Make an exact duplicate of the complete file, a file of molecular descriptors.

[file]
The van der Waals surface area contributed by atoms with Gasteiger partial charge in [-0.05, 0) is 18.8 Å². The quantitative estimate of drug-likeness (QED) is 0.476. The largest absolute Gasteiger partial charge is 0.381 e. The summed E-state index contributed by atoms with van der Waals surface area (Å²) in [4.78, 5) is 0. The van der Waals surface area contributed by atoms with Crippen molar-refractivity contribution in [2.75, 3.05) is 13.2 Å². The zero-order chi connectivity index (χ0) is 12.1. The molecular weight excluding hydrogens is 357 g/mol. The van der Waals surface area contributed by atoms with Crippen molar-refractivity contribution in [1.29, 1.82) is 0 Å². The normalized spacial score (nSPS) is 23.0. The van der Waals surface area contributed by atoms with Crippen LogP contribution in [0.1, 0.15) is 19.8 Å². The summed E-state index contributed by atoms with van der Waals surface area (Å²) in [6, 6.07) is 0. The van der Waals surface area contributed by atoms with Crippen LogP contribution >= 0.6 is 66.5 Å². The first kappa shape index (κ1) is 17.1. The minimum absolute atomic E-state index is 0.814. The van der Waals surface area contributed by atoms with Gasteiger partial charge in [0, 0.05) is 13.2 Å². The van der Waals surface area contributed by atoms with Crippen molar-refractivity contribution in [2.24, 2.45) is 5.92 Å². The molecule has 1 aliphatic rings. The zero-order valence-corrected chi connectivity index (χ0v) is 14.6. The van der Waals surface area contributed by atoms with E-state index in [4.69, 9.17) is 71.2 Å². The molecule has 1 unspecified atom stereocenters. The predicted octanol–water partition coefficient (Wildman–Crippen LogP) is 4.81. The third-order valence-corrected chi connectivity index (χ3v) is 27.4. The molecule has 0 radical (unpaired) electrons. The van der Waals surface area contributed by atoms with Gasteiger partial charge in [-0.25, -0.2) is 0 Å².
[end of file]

The van der Waals surface area contributed by atoms with Gasteiger partial charge in [-0.05, 0) is 18.8 Å². The quantitative estimate of drug-likeness (QED) is 0.476. The largest absolute Gasteiger partial charge is 0.381 e. The summed E-state index contributed by atoms with van der Waals surface area (Å²) in [4.78, 5) is 0. The van der Waals surface area contributed by atoms with Crippen molar-refractivity contribution in [2.75, 3.05) is 13.2 Å². The zero-order chi connectivity index (χ0) is 12.1. The molecular weight excluding hydrogens is 357 g/mol. The van der Waals surface area contributed by atoms with Crippen molar-refractivity contribution in [1.29, 1.82) is 0 Å². The normalized spacial score (nSPS) is 23.0. The van der Waals surface area contributed by atoms with Crippen LogP contribution in [0.1, 0.15) is 19.8 Å². The summed E-state index contributed by atoms with van der Waals surface area (Å²) in [6, 6.07) is 0. The van der Waals surface area contributed by atoms with Crippen LogP contribution >= 0.6 is 66.5 Å². The first kappa shape index (κ1) is 17.1. The minimum absolute atomic E-state index is 0.814. The van der Waals surface area contributed by atoms with Gasteiger partial charge in [0, 0.05) is 13.2 Å². The van der Waals surface area contributed by atoms with Crippen molar-refractivity contribution in [2.24, 2.45) is 5.92 Å². The molecule has 1 aliphatic rings. The zero-order valence-corrected chi connectivity index (χ0v) is 14.6. The van der Waals surface area contributed by atoms with E-state index in [4.69, 9.17) is 71.2 Å². The molecule has 1 unspecified atom stereocenters. The predicted octanol–water partition coefficient (Wildman–Crippen LogP) is 4.81. The third-order valence-corrected chi connectivity index (χ3v) is 27.4. The molecule has 0 radical (unpaired) electrons. The van der Waals surface area contributed by atoms with Gasteiger partial charge in [-0.25, -0.2) is 0 Å².